Beginner Novice T.I.P. Awards
Beginner Novice Horse
Junior Beginner Novice
Junior Beginner Novice 14 and Under
Beginner Novice Rider
Beginner Novice Amateur
Beginner Novice Master Amateur
“I absolutely love him,’ said Kirsten LaVassar when describing Whatinsamhill, a 10-year-old Thoroughbred gelding owned by Jocelyn Deschene. The pair finished second overall in the Beginner Novice Amateur division and were the Beginner Novice Amateur T.I.P. Champions.
“I really believe in the partnership I have with this horse. When I found out that we were both qualified to go, I just felt that there’s no way I couldn’t enjoy myself and have a good time. It has been the best experience [and] I’m so glad we did it,” said LaVassar.
The Beginner Novice Amateur T.I.P. Reserve Champion was awarded to Weight of the World, a 10-year-old Thoroughbred gelding ridden and owned by Jessica Wymbs.
Click here to register a Thoroughbred through the T.I.P. program. Click here to look up a T.I.P. number. Make sure the show organizer is aware of a horse’s T.I.P. number before the start of every competition.
The USEA would like to congratulate all the Thoroughbreds of the 2019 AEC!
The Thoroughbred Incentive Program was created to encourage the retraining of Thoroughbreds into other disciplines upon completion of careers in racing or breeding, T.I.P. offers incentives for competition horses, recreational horses, young riders and Thoroughbreds in a non-competitive second career as well as a Championship horse show.
For more information, please visit tjctip.com.
The USEA American Eventing Championships (AEC) presented by Nutrena Feeds is the pinnacle of the sport for the national levels. Held annually, the best junior, adult amateur, and professional competitors gather to vie for national championship titles at every level from Beginner Novice to Advanced. This ultimate test of horse and rider draws hundreds of horses and riders from around the country to compete for fabulous prizes, a piece of the substantial prize money, and the chance to be named the National Champion at their respective levels. The 2020 AEC will be held August 25-30, 2020 at the Kentucky Horse Park in Lexington, Kentucky. Click here to learn more about the USEA American Eventing Championships.
The USEA would like to thank the following sponsors for their support of the AEC: Presenting Sponsor: Nutrena; Advanced Final Title Sponsor: Adequan; Platinum Level Sponsors: Bates Saddles, Equistro; Gold Level Sponsors: Charles Owen, Standlee Hay, Parker Equine Insurance; Silver Level Sponsors: Mountain Horse; The Jockey Club, Park Equine; Bronze Level Sponsors: Arnall’s Naturals, State Line Tack, Black Petticoat, Devoucoux, Grayson-Jockey Club Research Foundation, Horseware Ireland, LandSafe SmartPak, Dubarry, The Chronicle of the Horse, Stackhouse and Ellis Saddles, Auburn Laboratories, FITS Riding, Ovation, Lanier Sand and Soil, Event Cooling Solutions, Farm House Tack; Contributing Level Sponsors: Ariat, Meanwhile Back on the Farm, L.V. Harkness, Lexmark, GLC Direct, Georgetown Tourism, FarmVet, FLAIR Nasal Strips, Nunn Finer, RevitaVet, Resvantage Equine, CrossCountry App; Prize Level Sponsors: GumBits, Ride Heels Down, C4 Belts, I Love My Horse, Mare Modern Goods, Bluegrass Vibershield, Bluegrass Animal Products, Caracol, Active Interest Media, Astrid’s Oil, Baekgaard, On The Bit Horse Supplies, Luxe EQ, EQ AM Magazine, Jetti Spa, Great British Equinery, Foxden Equine, The Scoring Chix, Pure Form Equine; Competitor’s Party Sponsors:Jacqueline Mars, Kat and Roberto Cuca, United States Hunter Jumper Association, and United States Dressage Federation.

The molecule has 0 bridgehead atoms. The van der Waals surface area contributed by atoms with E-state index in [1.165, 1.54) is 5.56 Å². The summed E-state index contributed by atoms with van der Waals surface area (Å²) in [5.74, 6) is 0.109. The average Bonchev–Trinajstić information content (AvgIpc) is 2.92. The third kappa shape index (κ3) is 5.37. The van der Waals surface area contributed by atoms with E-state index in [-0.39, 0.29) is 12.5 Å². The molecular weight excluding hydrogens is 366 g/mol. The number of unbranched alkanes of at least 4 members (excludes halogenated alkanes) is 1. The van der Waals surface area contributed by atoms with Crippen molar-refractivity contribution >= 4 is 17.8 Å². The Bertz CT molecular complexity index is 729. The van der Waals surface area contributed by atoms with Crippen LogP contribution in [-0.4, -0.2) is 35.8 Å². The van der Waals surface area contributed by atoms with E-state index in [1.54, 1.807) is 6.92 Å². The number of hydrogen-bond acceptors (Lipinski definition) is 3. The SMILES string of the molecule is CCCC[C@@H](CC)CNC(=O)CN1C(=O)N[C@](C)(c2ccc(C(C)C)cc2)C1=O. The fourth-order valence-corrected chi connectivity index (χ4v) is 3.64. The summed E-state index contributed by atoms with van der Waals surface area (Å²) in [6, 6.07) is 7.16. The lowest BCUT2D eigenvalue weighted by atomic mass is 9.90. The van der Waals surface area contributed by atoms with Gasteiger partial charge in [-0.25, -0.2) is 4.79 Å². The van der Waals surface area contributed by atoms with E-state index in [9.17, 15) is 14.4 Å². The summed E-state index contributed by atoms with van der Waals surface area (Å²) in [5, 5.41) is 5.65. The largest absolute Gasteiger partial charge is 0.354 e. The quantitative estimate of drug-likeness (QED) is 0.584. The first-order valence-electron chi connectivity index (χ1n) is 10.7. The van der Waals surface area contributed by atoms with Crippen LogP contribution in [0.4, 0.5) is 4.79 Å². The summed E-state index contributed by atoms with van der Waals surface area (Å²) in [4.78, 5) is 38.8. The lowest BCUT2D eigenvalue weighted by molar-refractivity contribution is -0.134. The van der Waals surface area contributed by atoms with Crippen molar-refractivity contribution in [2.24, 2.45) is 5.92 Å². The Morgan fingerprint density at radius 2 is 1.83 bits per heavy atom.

Every year the eventing community comes together to celebrate the hard work and accomplishments of its members at the United States Eventing Association (USEA) Annual Meeting & Convention Year End Awards Ceremony. Led by Master of Ceremonies Jim Wofford, the awards ceremony is one of the most anticipated events of Convention and gives eventers the opportunity to celebrate their successes with their family and friends.
Over the previous decade, the number of upper level event horses that remain at the highest levels of the sport for extended periods of time has anecdotally been dwindling. Also, it is rare to see horses return to represent the U.S. on international teams. This discussion features statistics provided by the USEA and EquiRatings to strengthen our understanding of this issue and perspectives from coaches, trainers, riders, grooms, and veterinary professionals on the possible reasons and solutions.
For 60 years the members of the USEA have been coming together to discuss the business of the Association and make important decisions to keep the sport of eventing thriving in America. The USEA Annual Meeting & Convention has turned into four days full of meetings and more, but the Annual Meeting remains the backbone.
The focus of this presentation is mindfulness practice, how it ties into the core principles of mindset, fitness, nutrition, and community, and how these topics foster optimal performance in and out of the saddle. As equestrians, we invest a lot of time and energy making sure that our horses are in their best shape to compete and in doing so we often sweep our own needs to the side.